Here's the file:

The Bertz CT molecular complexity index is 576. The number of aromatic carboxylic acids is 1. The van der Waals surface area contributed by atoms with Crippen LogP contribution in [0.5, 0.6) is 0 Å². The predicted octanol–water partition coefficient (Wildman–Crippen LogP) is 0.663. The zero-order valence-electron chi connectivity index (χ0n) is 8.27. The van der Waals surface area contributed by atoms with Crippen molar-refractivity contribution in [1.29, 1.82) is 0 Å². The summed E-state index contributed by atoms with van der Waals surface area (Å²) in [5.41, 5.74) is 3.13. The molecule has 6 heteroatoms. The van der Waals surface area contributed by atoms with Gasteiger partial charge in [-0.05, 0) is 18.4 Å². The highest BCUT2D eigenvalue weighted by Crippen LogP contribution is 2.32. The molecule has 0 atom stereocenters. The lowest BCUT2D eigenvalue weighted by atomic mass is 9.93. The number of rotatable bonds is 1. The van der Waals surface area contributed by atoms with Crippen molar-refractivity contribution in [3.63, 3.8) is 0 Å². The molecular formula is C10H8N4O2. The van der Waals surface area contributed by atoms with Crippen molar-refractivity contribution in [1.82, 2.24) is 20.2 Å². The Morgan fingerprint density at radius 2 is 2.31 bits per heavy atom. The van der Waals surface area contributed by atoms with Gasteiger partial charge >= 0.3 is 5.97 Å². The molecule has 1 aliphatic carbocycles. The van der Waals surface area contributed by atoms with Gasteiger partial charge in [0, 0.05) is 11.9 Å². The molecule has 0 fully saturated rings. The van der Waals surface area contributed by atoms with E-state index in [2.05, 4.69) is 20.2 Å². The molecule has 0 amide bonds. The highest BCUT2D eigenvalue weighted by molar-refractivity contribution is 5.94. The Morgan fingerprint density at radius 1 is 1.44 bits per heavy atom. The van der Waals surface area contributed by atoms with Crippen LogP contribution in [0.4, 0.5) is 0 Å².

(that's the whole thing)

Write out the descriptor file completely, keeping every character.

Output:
The Bertz CT molecular complexity index is 576. The number of aromatic carboxylic acids is 1. The van der Waals surface area contributed by atoms with Crippen LogP contribution in [0.5, 0.6) is 0 Å². The predicted octanol–water partition coefficient (Wildman–Crippen LogP) is 0.663. The zero-order valence-electron chi connectivity index (χ0n) is 8.27. The van der Waals surface area contributed by atoms with Crippen molar-refractivity contribution in [1.29, 1.82) is 0 Å². The summed E-state index contributed by atoms with van der Waals surface area (Å²) in [5.41, 5.74) is 3.13. The molecule has 6 heteroatoms. The van der Waals surface area contributed by atoms with Gasteiger partial charge in [-0.05, 0) is 18.4 Å². The highest BCUT2D eigenvalue weighted by Crippen LogP contribution is 2.32. The molecule has 0 atom stereocenters. The lowest BCUT2D eigenvalue weighted by atomic mass is 9.93. The number of rotatable bonds is 1. The van der Waals surface area contributed by atoms with Crippen molar-refractivity contribution in [3.63, 3.8) is 0 Å². The molecular formula is C10H8N4O2. The van der Waals surface area contributed by atoms with Crippen molar-refractivity contribution in [1.82, 2.24) is 20.2 Å². The Morgan fingerprint density at radius 2 is 2.31 bits per heavy atom. The van der Waals surface area contributed by atoms with Gasteiger partial charge >= 0.3 is 5.97 Å². The molecule has 1 aliphatic carbocycles. The van der Waals surface area contributed by atoms with Gasteiger partial charge in [0, 0.05) is 11.9 Å². The molecule has 0 fully saturated rings. The van der Waals surface area contributed by atoms with E-state index in [2.05, 4.69) is 20.2 Å². The molecule has 0 amide bonds. The highest BCUT2D eigenvalue weighted by molar-refractivity contribution is 5.94. The Morgan fingerprint density at radius 1 is 1.44 bits per heavy atom. The van der Waals surface area contributed by atoms with Crippen LogP contribution in [0.4, 0.5) is 0 Å².